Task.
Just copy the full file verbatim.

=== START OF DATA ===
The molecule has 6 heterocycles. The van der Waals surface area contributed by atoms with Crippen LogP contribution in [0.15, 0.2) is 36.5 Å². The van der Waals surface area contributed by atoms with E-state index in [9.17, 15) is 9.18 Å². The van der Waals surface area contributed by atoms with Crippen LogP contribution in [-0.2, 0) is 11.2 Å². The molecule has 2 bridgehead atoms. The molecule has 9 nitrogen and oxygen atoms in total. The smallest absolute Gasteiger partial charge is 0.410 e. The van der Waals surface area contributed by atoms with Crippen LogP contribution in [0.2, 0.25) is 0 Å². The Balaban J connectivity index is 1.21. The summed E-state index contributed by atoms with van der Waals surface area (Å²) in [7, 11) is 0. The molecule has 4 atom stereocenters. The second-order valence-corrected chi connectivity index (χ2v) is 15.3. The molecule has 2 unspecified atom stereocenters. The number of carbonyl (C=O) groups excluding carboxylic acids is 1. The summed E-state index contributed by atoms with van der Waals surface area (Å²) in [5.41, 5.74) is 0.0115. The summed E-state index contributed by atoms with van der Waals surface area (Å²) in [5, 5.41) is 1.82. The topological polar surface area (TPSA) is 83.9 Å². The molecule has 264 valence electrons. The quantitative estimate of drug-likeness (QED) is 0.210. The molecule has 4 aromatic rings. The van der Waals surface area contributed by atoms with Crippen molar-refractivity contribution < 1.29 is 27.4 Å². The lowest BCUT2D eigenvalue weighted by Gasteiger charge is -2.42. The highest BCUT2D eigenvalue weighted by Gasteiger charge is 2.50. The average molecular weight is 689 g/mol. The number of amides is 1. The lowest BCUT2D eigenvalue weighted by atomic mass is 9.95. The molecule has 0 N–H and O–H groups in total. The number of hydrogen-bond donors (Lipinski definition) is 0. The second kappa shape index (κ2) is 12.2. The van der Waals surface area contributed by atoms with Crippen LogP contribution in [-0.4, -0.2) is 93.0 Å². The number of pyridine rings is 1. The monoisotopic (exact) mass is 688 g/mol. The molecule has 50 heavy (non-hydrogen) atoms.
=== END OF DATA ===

The molecule has 6 heterocycles. The van der Waals surface area contributed by atoms with Crippen LogP contribution in [0.15, 0.2) is 36.5 Å². The van der Waals surface area contributed by atoms with E-state index in [9.17, 15) is 9.18 Å². The van der Waals surface area contributed by atoms with Crippen LogP contribution in [-0.2, 0) is 11.2 Å². The molecule has 2 bridgehead atoms. The molecule has 9 nitrogen and oxygen atoms in total. The smallest absolute Gasteiger partial charge is 0.410 e. The van der Waals surface area contributed by atoms with Crippen LogP contribution in [0.2, 0.25) is 0 Å². The Balaban J connectivity index is 1.21. The summed E-state index contributed by atoms with van der Waals surface area (Å²) in [7, 11) is 0. The molecule has 4 atom stereocenters. The second-order valence-corrected chi connectivity index (χ2v) is 15.3. The molecule has 2 unspecified atom stereocenters. The number of carbonyl (C=O) groups excluding carboxylic acids is 1. The summed E-state index contributed by atoms with van der Waals surface area (Å²) in [5.41, 5.74) is 0.0115. The summed E-state index contributed by atoms with van der Waals surface area (Å²) in [5, 5.41) is 1.82. The topological polar surface area (TPSA) is 83.9 Å². The molecule has 264 valence electrons. The quantitative estimate of drug-likeness (QED) is 0.210. The molecule has 4 aromatic rings. The van der Waals surface area contributed by atoms with Crippen molar-refractivity contribution < 1.29 is 27.4 Å². The lowest BCUT2D eigenvalue weighted by Gasteiger charge is -2.42. The highest BCUT2D eigenvalue weighted by Gasteiger charge is 2.50. The average molecular weight is 689 g/mol. The number of amides is 1. The lowest BCUT2D eigenvalue weighted by atomic mass is 9.95. The molecule has 0 N–H and O–H groups in total. The number of hydrogen-bond donors (Lipinski definition) is 0. The second kappa shape index (κ2) is 12.2. The van der Waals surface area contributed by atoms with Crippen LogP contribution in [-0.4, -0.2) is 93.0 Å². The number of pyridine rings is 1. The monoisotopic (exact) mass is 688 g/mol. The molecule has 50 heavy (non-hydrogen) atoms.